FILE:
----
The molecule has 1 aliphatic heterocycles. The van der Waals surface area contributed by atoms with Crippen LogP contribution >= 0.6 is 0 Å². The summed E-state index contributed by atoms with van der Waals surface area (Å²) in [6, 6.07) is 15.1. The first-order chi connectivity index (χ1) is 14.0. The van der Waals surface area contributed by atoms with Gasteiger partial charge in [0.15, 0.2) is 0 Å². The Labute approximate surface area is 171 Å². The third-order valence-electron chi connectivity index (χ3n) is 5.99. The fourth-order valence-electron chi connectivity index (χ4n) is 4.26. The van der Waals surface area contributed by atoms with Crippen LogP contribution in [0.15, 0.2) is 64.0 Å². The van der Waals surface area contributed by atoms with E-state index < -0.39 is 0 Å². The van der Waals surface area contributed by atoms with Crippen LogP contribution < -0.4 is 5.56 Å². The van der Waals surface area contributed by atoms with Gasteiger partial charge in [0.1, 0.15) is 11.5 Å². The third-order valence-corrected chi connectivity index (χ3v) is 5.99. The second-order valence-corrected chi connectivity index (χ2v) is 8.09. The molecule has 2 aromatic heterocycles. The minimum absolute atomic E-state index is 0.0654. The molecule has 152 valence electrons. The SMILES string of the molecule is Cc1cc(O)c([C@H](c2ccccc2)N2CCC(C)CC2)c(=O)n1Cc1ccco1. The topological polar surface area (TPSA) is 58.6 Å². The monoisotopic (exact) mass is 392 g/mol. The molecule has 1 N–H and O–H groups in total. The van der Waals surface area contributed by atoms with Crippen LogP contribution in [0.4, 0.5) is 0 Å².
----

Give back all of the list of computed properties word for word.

The molecule has 1 aliphatic heterocycles. The van der Waals surface area contributed by atoms with Crippen LogP contribution >= 0.6 is 0 Å². The summed E-state index contributed by atoms with van der Waals surface area (Å²) in [6, 6.07) is 15.1. The first-order chi connectivity index (χ1) is 14.0. The van der Waals surface area contributed by atoms with Gasteiger partial charge in [0.15, 0.2) is 0 Å². The Labute approximate surface area is 171 Å². The third-order valence-electron chi connectivity index (χ3n) is 5.99. The fourth-order valence-electron chi connectivity index (χ4n) is 4.26. The van der Waals surface area contributed by atoms with Crippen LogP contribution in [0.15, 0.2) is 64.0 Å². The van der Waals surface area contributed by atoms with E-state index < -0.39 is 0 Å². The van der Waals surface area contributed by atoms with Crippen LogP contribution < -0.4 is 5.56 Å². The van der Waals surface area contributed by atoms with Gasteiger partial charge in [0.1, 0.15) is 11.5 Å². The third-order valence-corrected chi connectivity index (χ3v) is 5.99. The second-order valence-corrected chi connectivity index (χ2v) is 8.09. The molecule has 2 aromatic heterocycles. The minimum absolute atomic E-state index is 0.0654. The molecule has 152 valence electrons. The SMILES string of the molecule is Cc1cc(O)c([C@H](c2ccccc2)N2CCC(C)CC2)c(=O)n1Cc1ccco1. The topological polar surface area (TPSA) is 58.6 Å². The monoisotopic (exact) mass is 392 g/mol. The molecule has 1 N–H and O–H groups in total. The van der Waals surface area contributed by atoms with Crippen LogP contribution in [0.4, 0.5) is 0 Å².